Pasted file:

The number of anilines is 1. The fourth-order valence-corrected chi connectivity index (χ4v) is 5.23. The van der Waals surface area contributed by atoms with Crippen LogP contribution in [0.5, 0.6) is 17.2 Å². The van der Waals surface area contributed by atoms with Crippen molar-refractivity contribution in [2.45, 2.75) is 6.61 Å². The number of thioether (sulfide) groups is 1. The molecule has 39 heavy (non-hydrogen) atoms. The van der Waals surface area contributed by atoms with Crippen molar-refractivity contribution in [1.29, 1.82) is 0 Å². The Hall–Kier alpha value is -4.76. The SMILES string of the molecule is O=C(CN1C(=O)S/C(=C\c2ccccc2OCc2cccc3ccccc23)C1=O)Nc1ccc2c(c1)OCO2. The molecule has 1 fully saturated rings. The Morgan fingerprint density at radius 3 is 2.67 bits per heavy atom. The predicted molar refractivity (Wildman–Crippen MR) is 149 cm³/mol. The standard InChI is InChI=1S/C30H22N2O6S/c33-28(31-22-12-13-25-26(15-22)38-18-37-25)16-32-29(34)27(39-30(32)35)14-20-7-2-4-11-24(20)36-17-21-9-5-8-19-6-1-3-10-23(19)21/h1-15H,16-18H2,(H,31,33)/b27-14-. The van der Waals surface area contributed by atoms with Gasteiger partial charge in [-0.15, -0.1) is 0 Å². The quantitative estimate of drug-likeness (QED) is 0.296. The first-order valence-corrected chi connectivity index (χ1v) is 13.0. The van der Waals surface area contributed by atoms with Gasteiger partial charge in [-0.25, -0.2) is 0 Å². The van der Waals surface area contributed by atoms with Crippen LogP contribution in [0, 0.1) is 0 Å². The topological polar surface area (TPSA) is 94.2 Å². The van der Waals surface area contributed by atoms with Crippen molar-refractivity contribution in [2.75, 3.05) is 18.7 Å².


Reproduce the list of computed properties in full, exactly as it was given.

The number of anilines is 1. The fourth-order valence-corrected chi connectivity index (χ4v) is 5.23. The van der Waals surface area contributed by atoms with Crippen LogP contribution in [0.5, 0.6) is 17.2 Å². The van der Waals surface area contributed by atoms with Crippen molar-refractivity contribution in [2.45, 2.75) is 6.61 Å². The number of thioether (sulfide) groups is 1. The molecule has 39 heavy (non-hydrogen) atoms. The van der Waals surface area contributed by atoms with Crippen molar-refractivity contribution in [1.29, 1.82) is 0 Å². The Hall–Kier alpha value is -4.76. The SMILES string of the molecule is O=C(CN1C(=O)S/C(=C\c2ccccc2OCc2cccc3ccccc23)C1=O)Nc1ccc2c(c1)OCO2. The molecule has 1 fully saturated rings. The Morgan fingerprint density at radius 3 is 2.67 bits per heavy atom. The predicted molar refractivity (Wildman–Crippen MR) is 149 cm³/mol. The standard InChI is InChI=1S/C30H22N2O6S/c33-28(31-22-12-13-25-26(15-22)38-18-37-25)16-32-29(34)27(39-30(32)35)14-20-7-2-4-11-24(20)36-17-21-9-5-8-19-6-1-3-10-23(19)21/h1-15H,16-18H2,(H,31,33)/b27-14-. The van der Waals surface area contributed by atoms with Gasteiger partial charge in [-0.15, -0.1) is 0 Å². The quantitative estimate of drug-likeness (QED) is 0.296. The first-order valence-corrected chi connectivity index (χ1v) is 13.0. The van der Waals surface area contributed by atoms with Gasteiger partial charge in [-0.25, -0.2) is 0 Å². The van der Waals surface area contributed by atoms with Crippen LogP contribution in [0, 0.1) is 0 Å². The topological polar surface area (TPSA) is 94.2 Å². The van der Waals surface area contributed by atoms with Crippen molar-refractivity contribution in [2.75, 3.05) is 18.7 Å².